Maths@Saints: Term 3 update
International Olympiad for Informatics
The International Olympiad in Informatics (IOI) is an annual international informatics competition for individual contestants from various invited countries, accompanied by social and cultural programs. The IOI is one of the five international science Olympiads, and is one of the most prestigious computer science competitions in the world. The number of participating countries has continuously increased, with more than 900 participants and 85 countries attending this year for the IOI2018 in Tsukuba, Japan.
Each participating country selects a team of up to four contestants to represent their nation, along with one team leader and one deputy leader. Students compete individually and try to maximize their score by solving a set of informatics problems during two competition days. On each of the days, the students are typically given three problems which they have to solve in five hours.
Angus Ritossa (Year 11) was selected for the second consecutive year to represent Australia. This year he was chosen as the top ranked informatician invited to attend the Australian Mathematics Trust (AMT) Informatics Selection School. This in itself is no mean feat, but Angus surpassed this with his superb performances during the competition in Tsukuba which placed him 33rd in the World, for which he was awarded a Silver Medal, missing out on the Gold Medal by the narrowest of margins! As the youngest member of the 2018 Australian team, Angus is well placed to again be selected to represent Australia in 2019.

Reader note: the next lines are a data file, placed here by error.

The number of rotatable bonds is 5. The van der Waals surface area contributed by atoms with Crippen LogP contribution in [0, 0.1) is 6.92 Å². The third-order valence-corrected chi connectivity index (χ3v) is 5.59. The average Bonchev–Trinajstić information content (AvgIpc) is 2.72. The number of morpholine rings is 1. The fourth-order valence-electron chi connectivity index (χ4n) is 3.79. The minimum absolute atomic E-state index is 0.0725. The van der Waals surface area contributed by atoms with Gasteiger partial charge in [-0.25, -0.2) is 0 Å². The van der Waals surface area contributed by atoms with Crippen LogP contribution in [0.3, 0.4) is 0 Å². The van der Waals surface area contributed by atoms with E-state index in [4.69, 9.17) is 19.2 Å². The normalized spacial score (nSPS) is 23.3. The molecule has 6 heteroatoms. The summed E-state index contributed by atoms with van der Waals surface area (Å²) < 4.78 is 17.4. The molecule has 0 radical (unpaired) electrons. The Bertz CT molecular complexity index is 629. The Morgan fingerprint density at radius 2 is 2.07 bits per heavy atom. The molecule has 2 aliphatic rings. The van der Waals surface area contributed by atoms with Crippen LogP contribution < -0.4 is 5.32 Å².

Further photographs and an insight to the team’s time in Japan can be viewed here
Australian Informatics Olympiad
The Australian Informatics Olympiad (AIO) is a 3-hour competition that requires students to write computer code (C, C++, Java, Python etc.) to solve a number of problems that are best solved via coded computation.
Each problem must first be deconstructed in such a manner that an efficient solution algorithm can be generated, which considers all possible cases contained within the problem. The algorithm must then be coded using one of the allowed computer languages and compiled on the local machine for testing purposes. Once a program is considered a success by the contestant, it is submitted to ORAC, a remote machine which then compiles and executes the program as part of the judging process. The ultimate success of a program is determined by how efficiently it can produce correct results for a large number of diverse test cases.
The results this year were excellent. In the Senior Olympiad competition, Angus Ritossa (Year 11) and Eric Zhou (Year 11) achieved Gold and Silver awards respectively, and in the Intermediate Olympiad competition, Nicholas Koh (Year 8) achieved a Bronze award.
A special thank you to Angus Ritossa for his continued efforts and passion in supporting the Informatics component of the Maths@Saints program through his mentoring of up and coming informaticians, especially Eric and Nicholas.
Australian Mathematics Competition Results
The Australian Mathematics Competition (AMC) was introduced in Australia in 1978 as the first Australia-wide mathematics competition for students. Since then it has become the largest single event on the Australian education calendar.
This year marked the first year that boys from St Peter’s College sat the online version of the competition, with remarkably few digital issues. Once again, the results were outstanding.
Congratulations to Darren Nguyen (Year 7) who won the Best in School Award, and also to Nicholas Koh (Year 8) and Zihao Wu (Year 9) who were both awarded prizes for their respective performances.